Hibiscus in Sudan
Participatory market chain analysis: creating a nuturing environment for the markets
Hibiscus (H. sabdariffa) is a minor cash crop in arid areas of Sudan, traditionally consumed as karkadeh, a sweet flavoured drink popular during Ramadan. It is drought-resistant, requires little inputs and creates income for women farmers. European manufacturers also use hibiscus as the bulk constituent of many herbal teas. In past ten years Sudanese annual exports more than doubled to 23,000 tons (2001), worth US $ 20 million. These earnings are, however, threatened by competition from China and persistent difficulties in meeting export quality standards.
In 2003, Practical Action in Sudan began work with hibiscus farmers (who are mainly women) in remote western Sudan, the main production area. Initially farm plots were used to demonstrate better varieties and harvesting techniques. It soon became clear that the major problems concerned poor relationships and communications along the market chain. A preliminary market mapping revealed:
Export agents (in Khartoum & Port Sudan) frustrated by and financially penalised by their European buyers for the low quality, often contaminated produce they receive.
Punishing levels of local transit taxes en-route from western Sudan to the port - absorbing up to 50% of all revenue; combined with laborious export processing procedures.
Domestic traders and transporters with little knowledge or interest in improving quality controls or handling techniques to protect the fragile crop in transit to Port Sudan.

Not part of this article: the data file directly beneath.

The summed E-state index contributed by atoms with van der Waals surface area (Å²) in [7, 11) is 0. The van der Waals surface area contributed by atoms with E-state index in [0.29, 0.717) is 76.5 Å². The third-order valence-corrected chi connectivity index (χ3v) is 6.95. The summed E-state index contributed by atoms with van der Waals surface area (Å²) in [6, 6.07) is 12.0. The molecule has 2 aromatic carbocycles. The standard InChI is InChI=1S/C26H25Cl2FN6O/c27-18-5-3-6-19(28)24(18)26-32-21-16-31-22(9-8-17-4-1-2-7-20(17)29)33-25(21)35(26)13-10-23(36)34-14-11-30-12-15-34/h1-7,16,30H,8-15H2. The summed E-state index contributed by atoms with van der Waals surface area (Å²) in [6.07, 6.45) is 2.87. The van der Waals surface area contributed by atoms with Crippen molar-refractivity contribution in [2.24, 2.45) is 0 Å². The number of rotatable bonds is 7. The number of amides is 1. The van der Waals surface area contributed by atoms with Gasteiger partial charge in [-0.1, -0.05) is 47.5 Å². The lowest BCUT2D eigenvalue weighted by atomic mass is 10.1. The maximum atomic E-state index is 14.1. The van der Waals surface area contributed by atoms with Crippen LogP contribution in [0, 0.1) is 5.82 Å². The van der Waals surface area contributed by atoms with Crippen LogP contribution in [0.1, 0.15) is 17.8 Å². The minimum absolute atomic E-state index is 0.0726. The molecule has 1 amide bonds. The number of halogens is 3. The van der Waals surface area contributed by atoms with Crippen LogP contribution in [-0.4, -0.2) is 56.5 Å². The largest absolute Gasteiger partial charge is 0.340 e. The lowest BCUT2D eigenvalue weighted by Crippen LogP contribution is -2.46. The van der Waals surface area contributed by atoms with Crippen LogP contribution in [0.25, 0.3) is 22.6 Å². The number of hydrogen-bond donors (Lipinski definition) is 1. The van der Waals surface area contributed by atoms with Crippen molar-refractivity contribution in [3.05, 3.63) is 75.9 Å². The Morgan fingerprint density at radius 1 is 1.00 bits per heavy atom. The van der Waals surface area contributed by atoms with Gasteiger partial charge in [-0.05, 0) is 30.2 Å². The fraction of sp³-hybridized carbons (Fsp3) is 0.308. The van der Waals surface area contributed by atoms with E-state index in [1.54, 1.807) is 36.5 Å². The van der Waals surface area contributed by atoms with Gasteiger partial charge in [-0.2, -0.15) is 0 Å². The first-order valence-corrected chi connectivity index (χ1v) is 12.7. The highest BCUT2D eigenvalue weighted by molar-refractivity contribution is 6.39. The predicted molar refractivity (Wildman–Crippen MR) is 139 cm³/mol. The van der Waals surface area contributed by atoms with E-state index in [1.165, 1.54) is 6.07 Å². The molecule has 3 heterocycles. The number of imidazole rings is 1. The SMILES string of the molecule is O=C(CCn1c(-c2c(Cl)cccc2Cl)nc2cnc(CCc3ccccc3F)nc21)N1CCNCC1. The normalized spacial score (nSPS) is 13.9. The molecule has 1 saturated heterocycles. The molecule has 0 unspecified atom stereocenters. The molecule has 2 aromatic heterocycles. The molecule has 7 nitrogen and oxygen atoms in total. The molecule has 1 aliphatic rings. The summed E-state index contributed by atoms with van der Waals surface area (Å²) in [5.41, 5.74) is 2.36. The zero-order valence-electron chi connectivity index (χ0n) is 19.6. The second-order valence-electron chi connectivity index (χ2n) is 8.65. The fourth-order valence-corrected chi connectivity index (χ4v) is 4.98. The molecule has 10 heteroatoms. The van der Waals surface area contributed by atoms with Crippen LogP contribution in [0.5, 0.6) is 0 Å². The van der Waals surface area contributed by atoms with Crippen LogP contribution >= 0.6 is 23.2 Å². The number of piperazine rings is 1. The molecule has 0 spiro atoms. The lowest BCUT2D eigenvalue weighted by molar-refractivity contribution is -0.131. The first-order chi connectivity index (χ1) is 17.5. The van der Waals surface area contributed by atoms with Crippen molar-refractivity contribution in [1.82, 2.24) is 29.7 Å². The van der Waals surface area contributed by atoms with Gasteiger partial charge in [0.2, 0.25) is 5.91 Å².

Farmers having little awareness of exporters needs, the potential for adding value by improving harvesting methods, or simple technologies for achieving this.
Preparations to develop the hibiscus market-chain began with three large meetings involving farmers, traders and village development committee members from 25 villages in north Darfur and Kordofan (the main production area). These two-day workshops explored market opportunities, and also involved service providers (government extension agents, private agricultural inputs suppliers) in understanding the problems and potential of hibiscus.
One objective is to stimulate farmers and traders to collaborate in implementing standards for higher value produce. To this end the village committees instigated a rural marketing network comprising farmers from different villages. The group met initially in Practical Action's office, but is now building a producers integration centre where activities such as bulking up and quality control could be undertaken.
Meanwhile in Khartoum, Practical Action organised national workshop that led to formation of an Hibiscus Forum involving exporters, input suppliers and government officials concerned with promoting the sub-sector. The Forum has produced a useful production manual, but has limited capacity to interact with producers from whom they are both socially and physically remote. Practical Action is now aiming to link the rural marketing network with the Forum.
Having worked with producers and village councils for many years Practical Action is highly trusted as a market facilitator, but it is less well known among the transporters, exporter agents and input suppliers. A few individuals have been engaged with encouraging results: one exporter is now paying extension workers to train farmers that supply him in a novel harvesting technique.
Further progress relies on identifying tangible initiatives that attract and enable more of these market actors to benefit from upgrading the hibiscus chain. The market opportunities or 'hooks' include higher production standards, lower taxation and more efficient regulation, and better services (seeds, storage, transportation) to raise revenues along the whole market chain. In February 2006, on the back of its preparatory work, Practical Action secured a project grant from the UK Comic Relief donor agency to step up development of the hibiscus market-chain in Sudan over the next 3 years using PMCA techniques.